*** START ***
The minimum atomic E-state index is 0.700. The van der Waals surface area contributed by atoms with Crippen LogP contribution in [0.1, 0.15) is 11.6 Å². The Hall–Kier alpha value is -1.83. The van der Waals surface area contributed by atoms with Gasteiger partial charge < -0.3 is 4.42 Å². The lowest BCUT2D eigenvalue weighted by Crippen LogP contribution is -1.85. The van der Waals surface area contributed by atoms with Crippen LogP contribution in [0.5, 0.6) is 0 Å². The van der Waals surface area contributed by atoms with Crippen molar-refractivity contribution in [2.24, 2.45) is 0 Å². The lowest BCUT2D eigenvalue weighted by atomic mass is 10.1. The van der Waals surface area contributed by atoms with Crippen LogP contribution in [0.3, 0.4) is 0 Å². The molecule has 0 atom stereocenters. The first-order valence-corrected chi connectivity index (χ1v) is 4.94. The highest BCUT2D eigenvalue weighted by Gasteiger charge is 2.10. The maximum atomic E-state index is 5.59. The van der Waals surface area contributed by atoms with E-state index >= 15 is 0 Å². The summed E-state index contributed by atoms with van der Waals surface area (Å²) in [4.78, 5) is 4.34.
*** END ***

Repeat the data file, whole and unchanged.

The minimum atomic E-state index is 0.700. The van der Waals surface area contributed by atoms with Crippen LogP contribution in [0.1, 0.15) is 11.6 Å². The Hall–Kier alpha value is -1.83. The van der Waals surface area contributed by atoms with Gasteiger partial charge < -0.3 is 4.42 Å². The lowest BCUT2D eigenvalue weighted by Crippen LogP contribution is -1.85. The van der Waals surface area contributed by atoms with Crippen LogP contribution in [0.5, 0.6) is 0 Å². The van der Waals surface area contributed by atoms with Crippen molar-refractivity contribution in [2.24, 2.45) is 0 Å². The lowest BCUT2D eigenvalue weighted by atomic mass is 10.1. The van der Waals surface area contributed by atoms with Crippen LogP contribution in [0.3, 0.4) is 0 Å². The molecule has 0 atom stereocenters. The first-order valence-corrected chi connectivity index (χ1v) is 4.94. The highest BCUT2D eigenvalue weighted by Gasteiger charge is 2.10. The maximum atomic E-state index is 5.59. The van der Waals surface area contributed by atoms with E-state index >= 15 is 0 Å². The summed E-state index contributed by atoms with van der Waals surface area (Å²) in [4.78, 5) is 4.34.